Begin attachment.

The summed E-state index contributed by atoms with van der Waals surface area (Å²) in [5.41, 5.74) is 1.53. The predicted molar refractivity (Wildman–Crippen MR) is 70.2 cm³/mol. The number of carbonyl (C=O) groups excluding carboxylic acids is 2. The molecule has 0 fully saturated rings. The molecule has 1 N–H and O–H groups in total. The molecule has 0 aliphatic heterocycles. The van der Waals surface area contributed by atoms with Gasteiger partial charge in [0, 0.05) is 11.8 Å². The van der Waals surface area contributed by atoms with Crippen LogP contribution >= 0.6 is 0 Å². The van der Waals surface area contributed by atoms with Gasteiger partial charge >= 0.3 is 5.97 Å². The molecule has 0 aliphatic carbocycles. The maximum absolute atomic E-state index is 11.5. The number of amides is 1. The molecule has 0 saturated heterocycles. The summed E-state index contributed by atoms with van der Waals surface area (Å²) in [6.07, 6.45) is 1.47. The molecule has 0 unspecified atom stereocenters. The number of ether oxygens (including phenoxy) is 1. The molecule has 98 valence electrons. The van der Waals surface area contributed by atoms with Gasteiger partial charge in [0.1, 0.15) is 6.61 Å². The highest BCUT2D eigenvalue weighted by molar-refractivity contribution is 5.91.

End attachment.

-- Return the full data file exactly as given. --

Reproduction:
The summed E-state index contributed by atoms with van der Waals surface area (Å²) in [5.41, 5.74) is 1.53. The predicted molar refractivity (Wildman–Crippen MR) is 70.2 cm³/mol. The number of carbonyl (C=O) groups excluding carboxylic acids is 2. The molecule has 0 fully saturated rings. The molecule has 1 N–H and O–H groups in total. The molecule has 0 aliphatic heterocycles. The van der Waals surface area contributed by atoms with Gasteiger partial charge in [0, 0.05) is 11.8 Å². The van der Waals surface area contributed by atoms with Crippen LogP contribution >= 0.6 is 0 Å². The van der Waals surface area contributed by atoms with Gasteiger partial charge >= 0.3 is 5.97 Å². The molecule has 0 aliphatic carbocycles. The maximum absolute atomic E-state index is 11.5. The number of amides is 1. The molecule has 0 saturated heterocycles. The summed E-state index contributed by atoms with van der Waals surface area (Å²) in [6.07, 6.45) is 1.47. The molecule has 0 unspecified atom stereocenters. The number of ether oxygens (including phenoxy) is 1. The molecule has 98 valence electrons. The van der Waals surface area contributed by atoms with Gasteiger partial charge in [0.1, 0.15) is 6.61 Å². The highest BCUT2D eigenvalue weighted by molar-refractivity contribution is 5.91.